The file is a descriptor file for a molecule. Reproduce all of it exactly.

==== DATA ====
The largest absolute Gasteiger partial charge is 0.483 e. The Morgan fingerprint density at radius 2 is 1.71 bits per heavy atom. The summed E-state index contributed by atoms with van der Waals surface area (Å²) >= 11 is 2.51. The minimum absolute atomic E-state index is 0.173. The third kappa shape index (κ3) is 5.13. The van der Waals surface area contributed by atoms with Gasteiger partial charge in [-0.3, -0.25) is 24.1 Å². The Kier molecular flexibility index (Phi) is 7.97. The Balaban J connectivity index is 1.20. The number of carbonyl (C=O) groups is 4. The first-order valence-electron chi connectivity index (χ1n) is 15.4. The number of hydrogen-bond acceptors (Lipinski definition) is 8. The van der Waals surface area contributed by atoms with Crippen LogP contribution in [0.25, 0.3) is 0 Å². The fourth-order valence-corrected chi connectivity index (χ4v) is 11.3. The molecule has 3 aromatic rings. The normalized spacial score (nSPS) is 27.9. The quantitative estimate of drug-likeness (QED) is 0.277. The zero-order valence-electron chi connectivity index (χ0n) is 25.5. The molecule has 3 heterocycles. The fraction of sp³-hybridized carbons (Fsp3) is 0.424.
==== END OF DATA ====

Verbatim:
The largest absolute Gasteiger partial charge is 0.483 e. The Morgan fingerprint density at radius 2 is 1.71 bits per heavy atom. The summed E-state index contributed by atoms with van der Waals surface area (Å²) >= 11 is 2.51. The minimum absolute atomic E-state index is 0.173. The third kappa shape index (κ3) is 5.13. The van der Waals surface area contributed by atoms with Gasteiger partial charge in [-0.3, -0.25) is 24.1 Å². The Kier molecular flexibility index (Phi) is 7.97. The Balaban J connectivity index is 1.20. The number of carbonyl (C=O) groups is 4. The first-order valence-electron chi connectivity index (χ1n) is 15.4. The number of hydrogen-bond acceptors (Lipinski definition) is 8. The van der Waals surface area contributed by atoms with Crippen LogP contribution in [0.25, 0.3) is 0 Å². The fourth-order valence-corrected chi connectivity index (χ4v) is 11.3. The molecule has 3 aromatic rings. The normalized spacial score (nSPS) is 27.9. The quantitative estimate of drug-likeness (QED) is 0.277. The zero-order valence-electron chi connectivity index (χ0n) is 25.5. The molecule has 3 heterocycles. The fraction of sp³-hybridized carbons (Fsp3) is 0.424.